I remember asking my dad on multiple occasions if we could go out to breakfast on Saturday mornings together. He usually said yes but I was never able to talk about whatever I wanted to talk about. There was always a fear that I still can’t figure out. May be it was a fear that I would disappoint him.  

By my late teens I had figured out how to make myself be okay with whatever decisions were made for me. If I didn’t like it at first I would convince myself how good it was and vice versa. I didn’t express emotion to anyone, only talked to my best friend about anything personal, didn’t try communicating or having a relationship with my parents anymore, told my dad to stop using me as someone to talk to about his marriage problems with my mom and told the same to my mom about my dad. I still wanted so desperately to be loved but kept it all hidden so I wouldn’t get hurt.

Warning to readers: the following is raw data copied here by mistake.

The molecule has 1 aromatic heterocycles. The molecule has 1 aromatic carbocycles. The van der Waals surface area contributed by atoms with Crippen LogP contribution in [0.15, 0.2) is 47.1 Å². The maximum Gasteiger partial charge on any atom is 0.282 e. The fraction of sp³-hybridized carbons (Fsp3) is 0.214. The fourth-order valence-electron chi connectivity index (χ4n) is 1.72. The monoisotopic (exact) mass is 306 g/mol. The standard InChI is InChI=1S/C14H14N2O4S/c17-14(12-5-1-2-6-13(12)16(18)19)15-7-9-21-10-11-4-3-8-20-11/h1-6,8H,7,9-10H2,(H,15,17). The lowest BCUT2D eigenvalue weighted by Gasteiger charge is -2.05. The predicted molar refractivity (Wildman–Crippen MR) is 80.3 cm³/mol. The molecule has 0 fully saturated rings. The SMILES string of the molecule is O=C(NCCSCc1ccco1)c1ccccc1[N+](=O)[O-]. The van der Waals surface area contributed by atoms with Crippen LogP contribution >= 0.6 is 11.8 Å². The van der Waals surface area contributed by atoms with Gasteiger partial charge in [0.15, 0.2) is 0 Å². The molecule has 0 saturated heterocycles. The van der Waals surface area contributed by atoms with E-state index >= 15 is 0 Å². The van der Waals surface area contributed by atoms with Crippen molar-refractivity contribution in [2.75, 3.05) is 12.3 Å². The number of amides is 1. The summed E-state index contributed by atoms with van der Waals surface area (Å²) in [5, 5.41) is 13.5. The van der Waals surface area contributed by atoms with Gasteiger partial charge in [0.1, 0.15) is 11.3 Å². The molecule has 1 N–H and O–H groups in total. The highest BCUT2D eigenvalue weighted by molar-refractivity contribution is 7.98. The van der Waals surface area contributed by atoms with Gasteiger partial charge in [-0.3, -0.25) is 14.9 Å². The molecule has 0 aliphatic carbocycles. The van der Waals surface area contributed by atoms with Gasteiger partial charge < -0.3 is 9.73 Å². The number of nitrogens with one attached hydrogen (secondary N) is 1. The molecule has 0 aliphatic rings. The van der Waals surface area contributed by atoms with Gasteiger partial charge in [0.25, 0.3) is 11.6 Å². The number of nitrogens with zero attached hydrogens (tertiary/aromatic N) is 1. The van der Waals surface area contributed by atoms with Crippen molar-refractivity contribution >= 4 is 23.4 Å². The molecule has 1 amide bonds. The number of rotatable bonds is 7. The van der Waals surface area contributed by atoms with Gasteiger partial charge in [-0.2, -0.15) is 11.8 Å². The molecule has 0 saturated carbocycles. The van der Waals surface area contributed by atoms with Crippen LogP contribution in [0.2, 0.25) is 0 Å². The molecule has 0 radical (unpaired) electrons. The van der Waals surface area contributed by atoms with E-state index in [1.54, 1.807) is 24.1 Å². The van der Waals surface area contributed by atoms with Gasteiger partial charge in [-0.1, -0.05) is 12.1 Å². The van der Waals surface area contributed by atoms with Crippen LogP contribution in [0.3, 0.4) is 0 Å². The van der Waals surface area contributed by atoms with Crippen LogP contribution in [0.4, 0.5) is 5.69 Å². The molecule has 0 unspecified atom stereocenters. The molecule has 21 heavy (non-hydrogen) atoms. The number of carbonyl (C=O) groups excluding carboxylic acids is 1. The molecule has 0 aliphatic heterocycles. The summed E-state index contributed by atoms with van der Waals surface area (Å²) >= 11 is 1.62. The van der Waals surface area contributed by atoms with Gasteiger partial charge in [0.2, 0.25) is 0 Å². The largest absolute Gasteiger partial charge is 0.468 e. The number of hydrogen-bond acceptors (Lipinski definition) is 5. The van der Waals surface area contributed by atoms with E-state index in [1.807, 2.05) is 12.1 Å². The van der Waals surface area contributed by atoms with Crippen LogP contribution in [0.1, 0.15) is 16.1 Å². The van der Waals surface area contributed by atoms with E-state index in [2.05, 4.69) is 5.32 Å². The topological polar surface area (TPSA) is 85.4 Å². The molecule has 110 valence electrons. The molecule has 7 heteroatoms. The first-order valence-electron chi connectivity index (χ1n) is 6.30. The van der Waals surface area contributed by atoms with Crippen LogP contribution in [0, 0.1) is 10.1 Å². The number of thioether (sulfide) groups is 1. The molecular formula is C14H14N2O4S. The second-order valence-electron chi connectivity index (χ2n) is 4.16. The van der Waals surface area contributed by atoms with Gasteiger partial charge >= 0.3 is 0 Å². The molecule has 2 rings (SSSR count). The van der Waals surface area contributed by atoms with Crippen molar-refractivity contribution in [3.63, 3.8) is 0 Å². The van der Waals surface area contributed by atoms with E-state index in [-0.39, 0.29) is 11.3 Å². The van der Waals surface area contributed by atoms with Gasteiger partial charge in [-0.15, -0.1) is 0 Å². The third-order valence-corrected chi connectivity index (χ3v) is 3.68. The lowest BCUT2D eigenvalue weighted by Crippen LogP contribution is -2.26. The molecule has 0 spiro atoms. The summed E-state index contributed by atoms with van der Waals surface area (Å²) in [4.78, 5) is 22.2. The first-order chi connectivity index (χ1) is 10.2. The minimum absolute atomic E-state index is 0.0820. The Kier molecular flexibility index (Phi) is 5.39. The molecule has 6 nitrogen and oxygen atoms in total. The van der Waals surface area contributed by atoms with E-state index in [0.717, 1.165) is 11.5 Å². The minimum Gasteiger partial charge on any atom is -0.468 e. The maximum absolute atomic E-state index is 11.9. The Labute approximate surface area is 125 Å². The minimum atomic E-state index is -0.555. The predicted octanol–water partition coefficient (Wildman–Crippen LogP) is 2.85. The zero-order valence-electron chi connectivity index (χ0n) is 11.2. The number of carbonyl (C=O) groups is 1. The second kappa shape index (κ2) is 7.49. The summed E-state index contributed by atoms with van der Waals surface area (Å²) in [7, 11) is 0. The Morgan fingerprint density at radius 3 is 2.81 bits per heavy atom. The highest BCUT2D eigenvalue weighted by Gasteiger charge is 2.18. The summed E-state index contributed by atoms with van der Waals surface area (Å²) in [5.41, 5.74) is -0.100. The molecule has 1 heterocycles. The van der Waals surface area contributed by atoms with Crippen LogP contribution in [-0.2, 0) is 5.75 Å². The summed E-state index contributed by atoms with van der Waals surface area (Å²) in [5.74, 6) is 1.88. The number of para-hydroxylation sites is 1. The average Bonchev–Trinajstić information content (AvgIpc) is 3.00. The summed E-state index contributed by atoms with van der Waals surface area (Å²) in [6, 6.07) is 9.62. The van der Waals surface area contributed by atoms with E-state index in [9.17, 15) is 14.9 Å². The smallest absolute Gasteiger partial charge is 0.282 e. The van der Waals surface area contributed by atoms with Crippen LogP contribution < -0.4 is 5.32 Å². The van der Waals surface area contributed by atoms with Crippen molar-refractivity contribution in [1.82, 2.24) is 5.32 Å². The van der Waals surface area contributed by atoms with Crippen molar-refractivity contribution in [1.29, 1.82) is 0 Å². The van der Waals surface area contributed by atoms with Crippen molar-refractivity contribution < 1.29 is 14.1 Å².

The summer I was 24 my dad and I spoke only a few times. I had decided to move to the midwest and he was not happy with that decision. I remember feeling very calm as I explained to my dad that my mind was not going to be changed – it was something I needed to do for me. In the years before we had yelled at each other most of the time but that summer I was done with the yelling, with being a disappointment, with not measuring up. I firmly told him I was moving and didn’t ask for his help. I bought a car and a trailer, I packed up my stuff and left. And then I sobbed as I drove down the road.